Chinese American Transnationalism: The Flow of People, Resources, and Ideas between China and America during the Exclusion Era

Chinese American Transnationalism: The Flow of People, Resources, and Ideas between China and America during the Exclusion Era

Chinese American Transnationalism: The Flow of People, Resources, and Ideas between China and America during the Exclusion Era

Chinese American Transnationalism: The Flow of People, Resources, and Ideas between China and America during the Exclusion Era

Synopsis

Chinese American Transnationalism considers the many ways in which Chinese living in the United States during the exclusion era maintained ties with China through a constant flow of people, economic resources, as well as political and cultural ideas. Continuing the exploration of the exclusion era begun in two previous volumes (Entry Denied and Claiming America), editor Sucheng Chan and the contributors underscore the complexities of the Chinese immigrant experience and the ways in which its contexts changed over the sixty-one year period. The collection's topics (and contributors) include: changing patterns of Chinese immigration and strategies for circumventing exclusion laws (Erika Lee); Chinese trade networks that facilitated Chinese migration (Madeline Hsu); female migration, marriage, and family formation (Sucheng Chan); Chinese herbalists in America (Haiming Liu); the significance of Chinese Americans' economic ties with China (Yong Chen); Chinese American debates about ideological currents in China (Shehong Chen); the role of Chinese-language schools in the United States in promoting ethnic "authenticity" (Him Mark Lai); and two classic autobiographies that reflect an emerging Chinese American consciousness (Xiao-huang Yin).

Excerpt

Erika lee

The reason we Chinese come to the United States is because of … extremity
at home, we have no other method by which we can keep our bodies and
souls together. Should we be blocked in this … will our calamity not be
inexpressible?

Chinese Six Companies, May 2, 1910

During the chinese exclusion era, prospective Chinese immigrants faced a most difficult dilemma. While largely prohibited from immigrating to the United States by the Chinese exclusion laws, they also faced increasing economic, political, and social instability at home. As the Chinese Six Companies, the umbrella organization for Chinese immigrant kinship and mutual benefit organizations in America, made clear in 1910, migration to the United States was essential in “keeping body and soul together” and in sustaining families both in the United States and in China. Chinese were thus highly motivated to continue to gain entry into America. Because of the immigrants' determination and ingenuity, the Chinese exclusion acts failed to end Chinese immigration altogether. During the exclusion era (1882–1943), an estimated 300,955 Chinese successfully gained admission into the United States for the first time or as returning residents and U.S.-born citizens. in fact, the number of exclusion-era Chinese admissions was greater than during the pre–exclusion era, from 1849 to 1882, when 258,210 Chinese entered the United States. That so many managed to enter despite the exclusion laws is truly significant. It raises questions about the efficacy of restrictive immigration laws and demonstrates the power of immigrant resistance and agency.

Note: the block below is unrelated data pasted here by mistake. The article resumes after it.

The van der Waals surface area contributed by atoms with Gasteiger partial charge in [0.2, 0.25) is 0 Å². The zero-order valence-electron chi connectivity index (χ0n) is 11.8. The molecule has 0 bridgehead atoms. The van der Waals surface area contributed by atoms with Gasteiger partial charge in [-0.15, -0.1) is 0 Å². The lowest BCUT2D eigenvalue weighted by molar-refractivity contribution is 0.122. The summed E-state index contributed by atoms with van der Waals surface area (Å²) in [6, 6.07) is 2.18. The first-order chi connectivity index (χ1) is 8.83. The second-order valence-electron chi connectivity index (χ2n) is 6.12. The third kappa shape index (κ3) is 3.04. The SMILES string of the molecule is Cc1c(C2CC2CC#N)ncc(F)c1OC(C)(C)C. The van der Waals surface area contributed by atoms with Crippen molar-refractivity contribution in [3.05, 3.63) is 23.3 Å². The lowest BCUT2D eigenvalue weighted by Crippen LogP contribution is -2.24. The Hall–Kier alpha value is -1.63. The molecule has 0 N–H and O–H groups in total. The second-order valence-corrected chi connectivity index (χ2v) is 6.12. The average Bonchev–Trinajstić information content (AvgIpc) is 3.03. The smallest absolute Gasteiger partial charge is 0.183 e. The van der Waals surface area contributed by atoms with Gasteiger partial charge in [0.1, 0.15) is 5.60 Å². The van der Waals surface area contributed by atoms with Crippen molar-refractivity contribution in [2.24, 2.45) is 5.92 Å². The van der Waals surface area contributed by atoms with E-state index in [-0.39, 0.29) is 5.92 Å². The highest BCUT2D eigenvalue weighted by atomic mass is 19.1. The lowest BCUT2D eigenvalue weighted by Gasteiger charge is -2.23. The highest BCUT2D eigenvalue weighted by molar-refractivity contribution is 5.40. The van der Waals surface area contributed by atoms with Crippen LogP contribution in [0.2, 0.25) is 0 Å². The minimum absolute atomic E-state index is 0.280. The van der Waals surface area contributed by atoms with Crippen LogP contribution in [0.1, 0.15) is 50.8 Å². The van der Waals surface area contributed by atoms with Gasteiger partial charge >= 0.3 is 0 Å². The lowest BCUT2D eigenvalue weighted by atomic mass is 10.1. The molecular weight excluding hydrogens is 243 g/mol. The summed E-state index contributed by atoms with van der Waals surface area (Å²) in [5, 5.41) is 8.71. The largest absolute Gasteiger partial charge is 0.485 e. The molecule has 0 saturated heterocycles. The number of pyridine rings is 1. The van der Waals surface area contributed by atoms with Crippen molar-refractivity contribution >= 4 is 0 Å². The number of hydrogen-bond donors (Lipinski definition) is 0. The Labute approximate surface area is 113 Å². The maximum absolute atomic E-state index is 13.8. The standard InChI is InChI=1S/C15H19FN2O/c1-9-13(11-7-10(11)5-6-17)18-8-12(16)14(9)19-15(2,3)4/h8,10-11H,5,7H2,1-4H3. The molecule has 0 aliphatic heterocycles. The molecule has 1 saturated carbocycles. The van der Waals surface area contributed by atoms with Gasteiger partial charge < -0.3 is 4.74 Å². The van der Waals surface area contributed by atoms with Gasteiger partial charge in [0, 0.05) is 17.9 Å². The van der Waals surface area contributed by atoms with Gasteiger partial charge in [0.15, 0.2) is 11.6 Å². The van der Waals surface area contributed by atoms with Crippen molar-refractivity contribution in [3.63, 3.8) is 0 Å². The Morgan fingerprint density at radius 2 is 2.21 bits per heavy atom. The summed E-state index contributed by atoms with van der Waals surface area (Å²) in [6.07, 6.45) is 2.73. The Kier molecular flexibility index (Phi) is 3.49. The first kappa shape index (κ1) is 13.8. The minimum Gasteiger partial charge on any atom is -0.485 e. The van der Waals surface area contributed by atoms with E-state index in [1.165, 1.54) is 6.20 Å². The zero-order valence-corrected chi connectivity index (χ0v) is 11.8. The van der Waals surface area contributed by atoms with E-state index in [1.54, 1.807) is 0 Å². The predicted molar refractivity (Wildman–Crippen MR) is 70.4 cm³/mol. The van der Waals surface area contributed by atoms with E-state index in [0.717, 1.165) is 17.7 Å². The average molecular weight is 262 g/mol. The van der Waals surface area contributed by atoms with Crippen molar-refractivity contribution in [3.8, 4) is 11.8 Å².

Once the original Chinese Exclusion Act of 1882 was passed, the restrictions on Chinese immigration grew increasingly rigid over the course of the entire exclusion period. New laws were passed and administrative regulations were strengthened to make entry even more difficult for the Chinese who continued to seek admission into the country. By the . . .

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